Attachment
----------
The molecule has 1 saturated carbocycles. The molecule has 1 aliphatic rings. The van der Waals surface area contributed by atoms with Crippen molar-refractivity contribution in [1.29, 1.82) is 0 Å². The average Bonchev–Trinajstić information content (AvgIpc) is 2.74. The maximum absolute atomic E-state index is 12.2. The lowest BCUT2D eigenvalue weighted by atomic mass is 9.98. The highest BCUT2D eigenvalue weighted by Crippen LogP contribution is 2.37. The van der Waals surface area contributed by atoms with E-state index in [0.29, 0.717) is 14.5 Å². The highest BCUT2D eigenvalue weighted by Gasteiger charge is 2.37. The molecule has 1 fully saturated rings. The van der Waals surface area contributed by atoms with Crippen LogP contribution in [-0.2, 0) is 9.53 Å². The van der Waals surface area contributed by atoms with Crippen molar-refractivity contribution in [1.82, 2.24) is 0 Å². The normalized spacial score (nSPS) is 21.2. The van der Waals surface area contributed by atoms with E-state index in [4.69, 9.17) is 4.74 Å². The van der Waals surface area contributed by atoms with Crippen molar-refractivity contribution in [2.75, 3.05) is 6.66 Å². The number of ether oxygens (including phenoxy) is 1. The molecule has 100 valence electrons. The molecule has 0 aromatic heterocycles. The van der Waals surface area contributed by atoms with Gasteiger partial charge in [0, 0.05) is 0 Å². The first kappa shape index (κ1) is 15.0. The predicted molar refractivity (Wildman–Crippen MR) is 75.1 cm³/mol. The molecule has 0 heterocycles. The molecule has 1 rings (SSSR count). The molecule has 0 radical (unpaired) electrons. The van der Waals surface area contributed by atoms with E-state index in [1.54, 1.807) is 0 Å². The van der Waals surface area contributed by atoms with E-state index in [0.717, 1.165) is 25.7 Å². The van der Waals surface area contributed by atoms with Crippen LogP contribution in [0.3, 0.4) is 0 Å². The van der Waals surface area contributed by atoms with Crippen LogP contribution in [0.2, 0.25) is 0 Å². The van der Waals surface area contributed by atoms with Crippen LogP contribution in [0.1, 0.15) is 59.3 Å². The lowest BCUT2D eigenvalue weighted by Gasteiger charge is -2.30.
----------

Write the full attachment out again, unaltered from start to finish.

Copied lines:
The molecule has 1 saturated carbocycles. The molecule has 1 aliphatic rings. The van der Waals surface area contributed by atoms with Crippen molar-refractivity contribution in [1.29, 1.82) is 0 Å². The average Bonchev–Trinajstić information content (AvgIpc) is 2.74. The maximum absolute atomic E-state index is 12.2. The lowest BCUT2D eigenvalue weighted by atomic mass is 9.98. The highest BCUT2D eigenvalue weighted by Crippen LogP contribution is 2.37. The van der Waals surface area contributed by atoms with E-state index in [0.29, 0.717) is 14.5 Å². The highest BCUT2D eigenvalue weighted by Gasteiger charge is 2.37. The molecule has 1 fully saturated rings. The van der Waals surface area contributed by atoms with Crippen LogP contribution in [-0.2, 0) is 9.53 Å². The van der Waals surface area contributed by atoms with Crippen molar-refractivity contribution in [1.82, 2.24) is 0 Å². The normalized spacial score (nSPS) is 21.2. The van der Waals surface area contributed by atoms with E-state index in [4.69, 9.17) is 4.74 Å². The van der Waals surface area contributed by atoms with Crippen molar-refractivity contribution in [2.75, 3.05) is 6.66 Å². The number of ether oxygens (including phenoxy) is 1. The molecule has 100 valence electrons. The molecule has 0 aromatic heterocycles. The van der Waals surface area contributed by atoms with Gasteiger partial charge in [0, 0.05) is 0 Å². The first kappa shape index (κ1) is 15.0. The predicted molar refractivity (Wildman–Crippen MR) is 75.1 cm³/mol. The molecule has 0 heterocycles. The molecule has 1 rings (SSSR count). The molecule has 0 radical (unpaired) electrons. The van der Waals surface area contributed by atoms with E-state index in [1.54, 1.807) is 0 Å². The van der Waals surface area contributed by atoms with E-state index in [0.717, 1.165) is 25.7 Å². The van der Waals surface area contributed by atoms with Crippen LogP contribution in [0.3, 0.4) is 0 Å². The van der Waals surface area contributed by atoms with Crippen LogP contribution in [0.2, 0.25) is 0 Å². The van der Waals surface area contributed by atoms with Crippen LogP contribution in [0.1, 0.15) is 59.3 Å². The lowest BCUT2D eigenvalue weighted by Gasteiger charge is -2.30.